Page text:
Project description:To investigate the mechanisms of excitotoxic effects of glutamate on human neuroblastoma SH-SY5Y cells.SH-SY5Y cell viability was measured by MTT assay. Other damaged profile was detected by lactate dehydrogenase (LDH) release and by 4', 6-diamidino-2-phenylindole (DAPI) staining. The cytosolic calcium concentration was tested by calcium influx assay. The glutamate-induced oxidative stress was analyzed by cytosolic glutathione assay, superoxide dismutase (SOD) assay and extracellular malondialdehyde (MDA) assay.Glutamate treatment caused damage in SH-SY5Y cells, including the decrease of cell viability, the increase of LDH release and the alterations of morphological structures. Furthermore, the concentration of cytoplasmic calcium in SH-SY5Y cells was not changed within 20 min following glutamate treatment, while cytosolic calcium concentration significantly increased within 24 h after glutamate treatment, which could not be inhibited by MK801, an antagonist of NMDA receptors, or by LY341495, an antagonist of metabotropic glutamate receptors. On the other hand, oxidative damage was observed in SH-SY5Y cells treated with glutamate, including decreases in glutathione content and SOD activity, and elevation of MDA level, all of which could be alleviated by an antioxidant Tanshinone IIA (Tan IIA, a major active ingredient from a Chinese plant Salvia Miltiorrhiza Bge).Glutamate exerts toxicity in human neuroblastoma SH-SY5Y cells possibly through oxidative damage, not through calcium homeostasis destruction mediated by NMDA receptors.
Project description:SH-SY5Y neuroblastoma cells were examined to determine changes in protein expression following exposure to the organophosphate paraoxon (O,O-diethyl-p-nitrophenoxy phosphate). Exposure of SH-SY5Y cells to paraoxon (20 ?M) for 48 h showed no significant change in cell viability as established using an MTT assay. Protein expression changes from the paraoxon-treated SH-SY5Y cells were determined using a comparative, subproteome approach by fractionation into cytosolic, membrane, nuclear, and cytoskeletal fractions. The fractionated proteins were separated by 2D-PAGE, identified by MALDI-TOF mass spectrometry, and expression changes determined by densitometry. Over 400 proteins were separated from the four fractions, and 16 proteins were identified with altered expression ?1.3-fold including heat shock protein 90 (-1.3-fold), heterogeneous nuclear ribonucleoprotein C (+2.8-fold), and H(+) transporting ATP synthase beta chain (-3.1-fold). Western blot analysis conducted on total protein isolates confirmed the expression changes in these three proteins.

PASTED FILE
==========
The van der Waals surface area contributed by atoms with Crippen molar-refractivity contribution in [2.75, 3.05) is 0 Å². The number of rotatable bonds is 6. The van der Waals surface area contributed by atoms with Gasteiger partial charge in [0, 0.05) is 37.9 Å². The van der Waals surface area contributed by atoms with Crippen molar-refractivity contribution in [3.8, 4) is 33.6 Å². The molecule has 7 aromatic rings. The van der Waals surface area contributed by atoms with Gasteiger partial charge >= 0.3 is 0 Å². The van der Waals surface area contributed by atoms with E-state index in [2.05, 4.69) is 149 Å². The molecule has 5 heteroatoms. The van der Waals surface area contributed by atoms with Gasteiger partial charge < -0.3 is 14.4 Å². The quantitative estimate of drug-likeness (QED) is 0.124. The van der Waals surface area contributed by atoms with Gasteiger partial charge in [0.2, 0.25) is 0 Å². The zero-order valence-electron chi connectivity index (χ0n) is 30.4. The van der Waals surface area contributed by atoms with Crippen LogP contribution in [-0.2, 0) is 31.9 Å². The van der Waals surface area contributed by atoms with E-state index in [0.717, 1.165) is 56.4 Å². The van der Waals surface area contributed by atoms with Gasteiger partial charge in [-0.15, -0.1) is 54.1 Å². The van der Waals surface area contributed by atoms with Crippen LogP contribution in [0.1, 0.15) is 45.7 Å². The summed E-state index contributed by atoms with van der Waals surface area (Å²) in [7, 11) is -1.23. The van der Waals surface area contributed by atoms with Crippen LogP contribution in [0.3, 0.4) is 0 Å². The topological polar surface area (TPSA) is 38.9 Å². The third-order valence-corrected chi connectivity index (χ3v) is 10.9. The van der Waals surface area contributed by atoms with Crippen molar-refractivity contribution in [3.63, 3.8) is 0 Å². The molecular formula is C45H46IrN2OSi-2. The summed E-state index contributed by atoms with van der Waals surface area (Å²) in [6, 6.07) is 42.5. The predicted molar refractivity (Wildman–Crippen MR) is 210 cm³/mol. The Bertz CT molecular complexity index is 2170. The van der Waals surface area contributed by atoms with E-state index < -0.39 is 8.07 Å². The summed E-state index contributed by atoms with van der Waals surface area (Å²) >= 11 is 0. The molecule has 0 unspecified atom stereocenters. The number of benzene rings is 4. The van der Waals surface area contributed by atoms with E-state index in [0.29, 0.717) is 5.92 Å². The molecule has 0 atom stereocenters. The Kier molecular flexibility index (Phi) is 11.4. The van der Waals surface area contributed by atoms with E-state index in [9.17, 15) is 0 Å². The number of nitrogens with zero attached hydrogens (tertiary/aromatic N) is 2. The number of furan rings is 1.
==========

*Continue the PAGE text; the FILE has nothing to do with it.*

Project description:Obesity-related central nervous system (CNS) pathologies like neuroinflammation and reactive gliosis are associated with high-fat diet (HFD) related elevation of saturated fatty acids like palmitic acid (PA) in neurons and astrocytes of the brain.Human neuroblastoma cells SH-SY5Y (as a neuronal model) and human glioblastoma cells T98G (as an astrocytic model), were treated with 100-500 µM PA, oleic acid (OA) or lauric acid (LA) for 24 h or 48 h, and their cell viability was assessed by 3-(4,5-dimetylthiazol-2-yl)-2,5-diphenyltetrazolium bromide (MTT) assay. The effects of stable overexpression of γ-synuclein (γ-syn), a neuronal protein recently recognized as a novel regulator of lipid handling in adipocytes, and transient overexpression of Parkinson's disease (PD) α-synuclein [α-syn; wild-type (wt) and its pathogenic mutants A53T, A30P and E46K] in SH-SY5Y and T98G cells, were also evaluated. The effects of co-treatment of PA with paraquat (PQ), a Parkinsonian pesticide, and leptin, a hormone involved in the brain-adipose axis, were also assessed. Cell death mode and cell cycle were analyzed by Annexin V/PI flow cytometry. Reactive oxygen species (ROS) level was determined using 2',7'-dichlorofluorescien diacetate (DCFH-DA) assay and lipid peroxidation level was determined using thiobarbituric acid reactive substances (TBARS) assay.MTT assay revealed dose- and time-dependent PA cytotoxicity on SH-SY5Y and T98G cells, but not OA and LA. The cytotoxicity was significantly lower in SH-SY5Y-γ-syn cells, while transient overexpression of wt α-syn or its PD mutants (A30P and E46K, but not A53T) modestly (but still significantly) rescued the cytotoxicity of PA in SH-SY5Y and T98G cells. Co-treatment of increasing concentrations of PQ exacerbated PA's neurotoxicity. Pre-treatment of leptin, an anti-apoptotic adipokine, did not successfully rescue SH-SY5Y cells from PA-induced cytotoxicity-suggesting a mechanism of PA-induced leptin resistance. Annexin V/PI flow cytometry analysis revealed PA-induced increase in percentages of cells in annexin V-positive/PI-negative quadrant (early apoptosis) and subG0-G1 fraction, accompanied by a decrease in G2-M phase cells. The PA-induced ROS production and lipid peroxidation was at greater extent in T98G as compared to that in SH-SY5Y.In conclusion, PA induces apoptosis by increasing oxidative stress in neurons and astrocytes. Taken together, the results suggest that HFD may cause neuronal and astrocytic damage, which indirectly proposes that CNS pathologies involving neuroinflammation and reactive gliosis could be prevented via the diet regimen.